Persons experiencing homelessness may be at especially high risk for COVID-19 infection and complications from it, especially those who come into close contact with others, or who are older or have chronic medical conditions. Homeless shelters, where large numbers of individuals often come into close contact with one another, may be especially vulnerable to outbreaks of COVID-19. Local public health department staff responding to suspected or confirmed cases of COVID-19 in homeless shelters should ensure that the facilities:
In general sleeping areas (for those who are not experiencing respiratory symptoms), ensure that beds/mats are at least 6 feet apart if possible).
Create temporary physical barriers between beds using sheets or curtains.
Arrange beds so that individuals lie head-to-toe relative to each other.
Encourage residents and staff to wash their hands often with soap and water for at least 20 seconds:
Especially before eating, after going to the bathroom, or after blowing their nose, coughing, or sneezing.
If soap and water are not easily available, use an alcohol-based hand sanitizer with at least 60% alcohol.
Make sure all sinks are well-stocked with soap and paper towels.
Make alcohol-based hand sanitizer and tissue widely available throughout the facility.
Place signs throughout the facility with reminders about hand hygiene, cough etiquette, and reporting any symptoms to staff.
If supplies are available, consider encouraging all staff and residents to wear surgical masks or cloth face coverings, especially when interacting with others. This reduces the risk that the wearer will transmit the virus to others if they are infected.
Implement a protocol for daily (or more frequent) monitoring of residents for acute respiratory illness. Screening should include temperature measurement and assessment for symptoms including fever (subjective fever or measured temperature of 100.4°F/38°C or higher, cough, shortness of breath, or sore throat).
Designate a limited number of staff members to conduct screening (including temperature measurement with a non-contact thermometer). Staff members conducting screening should wear a facemask, goggles/face shield, and gloves.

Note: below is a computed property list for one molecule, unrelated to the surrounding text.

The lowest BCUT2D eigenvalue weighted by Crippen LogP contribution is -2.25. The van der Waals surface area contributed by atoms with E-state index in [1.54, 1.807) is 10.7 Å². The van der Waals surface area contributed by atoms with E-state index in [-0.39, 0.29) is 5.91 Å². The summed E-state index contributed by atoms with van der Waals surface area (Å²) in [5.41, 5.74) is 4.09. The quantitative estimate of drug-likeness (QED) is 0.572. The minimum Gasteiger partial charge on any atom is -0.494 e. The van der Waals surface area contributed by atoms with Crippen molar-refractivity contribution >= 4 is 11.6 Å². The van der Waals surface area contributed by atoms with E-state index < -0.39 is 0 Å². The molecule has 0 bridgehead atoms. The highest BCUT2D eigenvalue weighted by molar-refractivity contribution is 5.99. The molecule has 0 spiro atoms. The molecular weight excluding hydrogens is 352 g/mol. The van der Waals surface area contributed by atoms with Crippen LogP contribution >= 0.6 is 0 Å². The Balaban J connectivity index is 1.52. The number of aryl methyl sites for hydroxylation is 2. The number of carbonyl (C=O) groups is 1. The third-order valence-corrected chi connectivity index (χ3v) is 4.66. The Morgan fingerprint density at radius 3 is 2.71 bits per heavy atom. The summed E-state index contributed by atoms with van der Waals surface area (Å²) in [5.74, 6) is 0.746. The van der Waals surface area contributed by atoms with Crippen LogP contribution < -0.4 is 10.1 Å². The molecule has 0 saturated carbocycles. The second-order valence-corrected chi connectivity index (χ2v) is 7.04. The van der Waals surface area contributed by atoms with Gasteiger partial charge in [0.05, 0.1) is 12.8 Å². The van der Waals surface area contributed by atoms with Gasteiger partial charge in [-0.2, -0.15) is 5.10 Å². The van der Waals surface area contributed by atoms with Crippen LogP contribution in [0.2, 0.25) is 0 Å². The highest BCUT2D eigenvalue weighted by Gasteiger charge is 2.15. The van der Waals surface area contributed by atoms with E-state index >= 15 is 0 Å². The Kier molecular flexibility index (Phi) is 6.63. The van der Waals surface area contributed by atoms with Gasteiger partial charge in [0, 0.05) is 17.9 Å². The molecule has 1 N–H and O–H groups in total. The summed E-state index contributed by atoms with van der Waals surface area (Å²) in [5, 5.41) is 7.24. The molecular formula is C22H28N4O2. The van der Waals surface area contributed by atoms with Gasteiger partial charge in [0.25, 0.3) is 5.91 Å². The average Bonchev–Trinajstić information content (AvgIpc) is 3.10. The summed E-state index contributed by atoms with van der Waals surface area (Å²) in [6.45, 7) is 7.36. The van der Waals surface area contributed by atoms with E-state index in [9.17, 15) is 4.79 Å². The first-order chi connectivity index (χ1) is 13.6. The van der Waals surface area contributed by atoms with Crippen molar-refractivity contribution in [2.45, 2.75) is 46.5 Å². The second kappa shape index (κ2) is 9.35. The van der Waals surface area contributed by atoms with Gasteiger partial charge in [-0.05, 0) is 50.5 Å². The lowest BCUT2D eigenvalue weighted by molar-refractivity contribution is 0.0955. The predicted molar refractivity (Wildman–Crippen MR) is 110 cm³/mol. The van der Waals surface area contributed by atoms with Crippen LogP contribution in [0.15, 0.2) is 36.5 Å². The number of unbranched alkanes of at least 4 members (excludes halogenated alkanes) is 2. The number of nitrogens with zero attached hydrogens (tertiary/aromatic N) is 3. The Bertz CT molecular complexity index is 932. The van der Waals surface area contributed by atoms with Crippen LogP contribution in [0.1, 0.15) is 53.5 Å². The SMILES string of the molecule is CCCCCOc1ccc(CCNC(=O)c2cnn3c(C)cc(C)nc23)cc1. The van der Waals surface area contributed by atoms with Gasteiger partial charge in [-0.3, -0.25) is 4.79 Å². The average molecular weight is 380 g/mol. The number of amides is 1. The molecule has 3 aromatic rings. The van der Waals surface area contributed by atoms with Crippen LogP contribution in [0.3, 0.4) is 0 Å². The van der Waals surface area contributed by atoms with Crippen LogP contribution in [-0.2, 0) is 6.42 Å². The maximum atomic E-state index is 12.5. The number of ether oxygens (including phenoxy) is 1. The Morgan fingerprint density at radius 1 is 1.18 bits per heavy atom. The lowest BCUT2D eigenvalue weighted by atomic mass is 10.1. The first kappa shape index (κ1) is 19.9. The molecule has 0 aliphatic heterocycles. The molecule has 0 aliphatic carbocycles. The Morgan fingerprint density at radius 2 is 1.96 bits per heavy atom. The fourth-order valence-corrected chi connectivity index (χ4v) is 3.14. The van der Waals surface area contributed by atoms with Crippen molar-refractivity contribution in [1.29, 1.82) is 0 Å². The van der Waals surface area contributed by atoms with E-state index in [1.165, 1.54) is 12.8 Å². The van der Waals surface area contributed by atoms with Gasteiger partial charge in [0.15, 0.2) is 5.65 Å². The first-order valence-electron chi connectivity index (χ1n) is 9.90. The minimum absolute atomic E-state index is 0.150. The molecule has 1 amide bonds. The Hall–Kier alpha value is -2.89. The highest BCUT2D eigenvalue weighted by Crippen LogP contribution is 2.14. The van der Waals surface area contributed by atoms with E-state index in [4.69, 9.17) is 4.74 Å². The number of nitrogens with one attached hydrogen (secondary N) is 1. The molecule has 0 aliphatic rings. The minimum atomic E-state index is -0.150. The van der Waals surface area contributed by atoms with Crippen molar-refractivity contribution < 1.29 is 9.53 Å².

In addition to regular screening, encourage residents who develop symptoms to report those symptoms to designated staff member(s).
If temperature screening cannot be conducted, residents can be screened with a questionnaire that includes questions regarding chills and feeling feverish.
Coordinate with local public health department staff for testing of symptomatic residents.
Communicate clearly to staff that they should not report to work if they are symptomatic with fever, cough, shortness of breath, or sore throat.
Perform daily temperature and symptom screening prior to start of shift and keep a log.
As for residents, designate a limited number of staff to conduct screening; these staff should wear the same personal protective equipment as described above for screening residents.
Instruct staff who develop signs and symptoms of a respiratory infection while at work to immediately stop work, put on a facemask, alert their supervisor, leave the facility, and self-isolate at home.
Coordinate with local public health department for testing of symptomatic staff.
Staff with known exposures to COVID-19 positive residents can continue to work as long as they are asymptomatic and wear a surgical mask for 14 days after the last exposure.
Consult with your local public health department about whether clients with mild illness due to suspected or confirmed COVID-19 infection should remain in the shelter or be directed to alternative housing sites.
If a resident is identified with fever or respiratory symptoms, or with confirmed COVID-19 infection, they should be masked immediately and be moved to a private area.
If the resident has severe symptoms, notify your public health department and arrange for the resident to receive immediate medical care.
If the sick resident remains in the shelter, he or she should be isolated to the greatest extent possible from other residents and staff.
Sick residents should wear surgical masks, if available.
If available, place each sick resident in an individual room.
If individual rooms for sick residents are not available, consider using a large, well-ventilated room with a door that can be closed to house sick residents.
In areas where residents with respiratory illness are staying, keep beds at least 6 feet apart, use temporary barriers between beds (such as curtains), and request that all residents sleep head-to-toe.
If possible, designate a separate bathroom for sick residents.
Instruct the resident to avoid sharing common items such as dishes, cups, eating utensils, towels, bedding, or other items with other people. After the guest uses these items, they should be washed thoroughly.
Notify the local public health department of new cases of respiratory illness or fever among residents and any clusters of respiratory illness or fever in residents or staff.